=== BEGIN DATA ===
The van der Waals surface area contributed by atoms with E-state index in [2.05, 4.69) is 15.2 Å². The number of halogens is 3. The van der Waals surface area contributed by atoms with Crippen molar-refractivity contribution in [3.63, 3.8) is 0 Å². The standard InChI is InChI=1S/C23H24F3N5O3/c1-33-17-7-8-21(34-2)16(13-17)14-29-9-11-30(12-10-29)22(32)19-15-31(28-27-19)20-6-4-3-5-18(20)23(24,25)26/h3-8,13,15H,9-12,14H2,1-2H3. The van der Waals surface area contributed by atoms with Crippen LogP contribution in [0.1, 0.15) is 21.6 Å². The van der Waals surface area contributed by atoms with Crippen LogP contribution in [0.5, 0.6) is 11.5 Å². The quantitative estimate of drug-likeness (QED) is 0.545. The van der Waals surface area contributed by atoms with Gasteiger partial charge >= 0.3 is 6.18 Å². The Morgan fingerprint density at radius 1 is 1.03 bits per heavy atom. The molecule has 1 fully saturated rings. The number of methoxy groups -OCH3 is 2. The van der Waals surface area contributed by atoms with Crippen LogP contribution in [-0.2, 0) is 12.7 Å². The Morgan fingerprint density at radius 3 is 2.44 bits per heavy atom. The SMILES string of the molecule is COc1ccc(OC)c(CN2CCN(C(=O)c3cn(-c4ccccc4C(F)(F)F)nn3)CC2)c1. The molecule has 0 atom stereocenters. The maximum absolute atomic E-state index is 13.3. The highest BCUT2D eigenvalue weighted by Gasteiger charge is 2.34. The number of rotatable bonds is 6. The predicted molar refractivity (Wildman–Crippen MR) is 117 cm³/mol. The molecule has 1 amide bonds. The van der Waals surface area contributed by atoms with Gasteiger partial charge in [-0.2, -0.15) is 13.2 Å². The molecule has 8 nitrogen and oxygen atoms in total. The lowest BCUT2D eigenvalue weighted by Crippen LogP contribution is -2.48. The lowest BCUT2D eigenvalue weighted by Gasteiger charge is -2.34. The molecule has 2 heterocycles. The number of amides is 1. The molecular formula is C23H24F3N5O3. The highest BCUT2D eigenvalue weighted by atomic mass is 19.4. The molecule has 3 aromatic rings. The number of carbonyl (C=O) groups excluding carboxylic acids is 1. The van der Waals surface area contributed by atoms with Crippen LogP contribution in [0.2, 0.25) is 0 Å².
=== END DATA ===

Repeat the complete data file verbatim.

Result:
The van der Waals surface area contributed by atoms with E-state index in [2.05, 4.69) is 15.2 Å². The number of halogens is 3. The van der Waals surface area contributed by atoms with Crippen molar-refractivity contribution in [3.63, 3.8) is 0 Å². The standard InChI is InChI=1S/C23H24F3N5O3/c1-33-17-7-8-21(34-2)16(13-17)14-29-9-11-30(12-10-29)22(32)19-15-31(28-27-19)20-6-4-3-5-18(20)23(24,25)26/h3-8,13,15H,9-12,14H2,1-2H3. The van der Waals surface area contributed by atoms with Crippen LogP contribution in [0.1, 0.15) is 21.6 Å². The van der Waals surface area contributed by atoms with Crippen LogP contribution in [0.5, 0.6) is 11.5 Å². The quantitative estimate of drug-likeness (QED) is 0.545. The van der Waals surface area contributed by atoms with Gasteiger partial charge >= 0.3 is 6.18 Å². The Morgan fingerprint density at radius 1 is 1.03 bits per heavy atom. The molecule has 1 fully saturated rings. The number of methoxy groups -OCH3 is 2. The van der Waals surface area contributed by atoms with Crippen LogP contribution in [-0.2, 0) is 12.7 Å². The Morgan fingerprint density at radius 3 is 2.44 bits per heavy atom. The SMILES string of the molecule is COc1ccc(OC)c(CN2CCN(C(=O)c3cn(-c4ccccc4C(F)(F)F)nn3)CC2)c1. The molecule has 0 atom stereocenters. The maximum absolute atomic E-state index is 13.3. The highest BCUT2D eigenvalue weighted by Gasteiger charge is 2.34. The number of rotatable bonds is 6. The predicted molar refractivity (Wildman–Crippen MR) is 117 cm³/mol. The molecule has 1 amide bonds. The van der Waals surface area contributed by atoms with Gasteiger partial charge in [-0.2, -0.15) is 13.2 Å². The molecule has 8 nitrogen and oxygen atoms in total. The lowest BCUT2D eigenvalue weighted by Crippen LogP contribution is -2.48. The lowest BCUT2D eigenvalue weighted by Gasteiger charge is -2.34. The molecule has 2 heterocycles. The number of amides is 1. The molecular formula is C23H24F3N5O3. The highest BCUT2D eigenvalue weighted by atomic mass is 19.4. The molecule has 3 aromatic rings. The number of carbonyl (C=O) groups excluding carboxylic acids is 1. The van der Waals surface area contributed by atoms with Crippen LogP contribution in [0.2, 0.25) is 0 Å².